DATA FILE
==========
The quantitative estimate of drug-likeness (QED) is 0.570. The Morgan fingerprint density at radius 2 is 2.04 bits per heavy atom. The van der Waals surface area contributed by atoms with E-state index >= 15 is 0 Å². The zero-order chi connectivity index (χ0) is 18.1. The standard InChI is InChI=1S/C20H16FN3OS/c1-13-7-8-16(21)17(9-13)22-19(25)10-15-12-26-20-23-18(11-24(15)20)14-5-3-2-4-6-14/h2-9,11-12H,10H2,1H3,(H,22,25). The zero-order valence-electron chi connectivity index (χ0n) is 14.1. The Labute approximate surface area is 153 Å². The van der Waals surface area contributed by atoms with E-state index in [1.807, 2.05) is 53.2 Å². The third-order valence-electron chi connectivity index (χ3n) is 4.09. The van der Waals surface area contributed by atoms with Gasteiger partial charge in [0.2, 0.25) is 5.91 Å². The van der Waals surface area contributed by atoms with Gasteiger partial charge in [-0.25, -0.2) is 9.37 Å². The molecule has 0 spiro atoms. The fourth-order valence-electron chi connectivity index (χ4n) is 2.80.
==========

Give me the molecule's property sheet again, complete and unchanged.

The quantitative estimate of drug-likeness (QED) is 0.570. The Morgan fingerprint density at radius 2 is 2.04 bits per heavy atom. The van der Waals surface area contributed by atoms with E-state index >= 15 is 0 Å². The zero-order chi connectivity index (χ0) is 18.1. The standard InChI is InChI=1S/C20H16FN3OS/c1-13-7-8-16(21)17(9-13)22-19(25)10-15-12-26-20-23-18(11-24(15)20)14-5-3-2-4-6-14/h2-9,11-12H,10H2,1H3,(H,22,25). The zero-order valence-electron chi connectivity index (χ0n) is 14.1. The Labute approximate surface area is 153 Å². The van der Waals surface area contributed by atoms with E-state index in [1.807, 2.05) is 53.2 Å². The third-order valence-electron chi connectivity index (χ3n) is 4.09. The van der Waals surface area contributed by atoms with Gasteiger partial charge in [0.2, 0.25) is 5.91 Å². The van der Waals surface area contributed by atoms with Gasteiger partial charge in [-0.25, -0.2) is 9.37 Å². The molecule has 0 spiro atoms. The fourth-order valence-electron chi connectivity index (χ4n) is 2.80.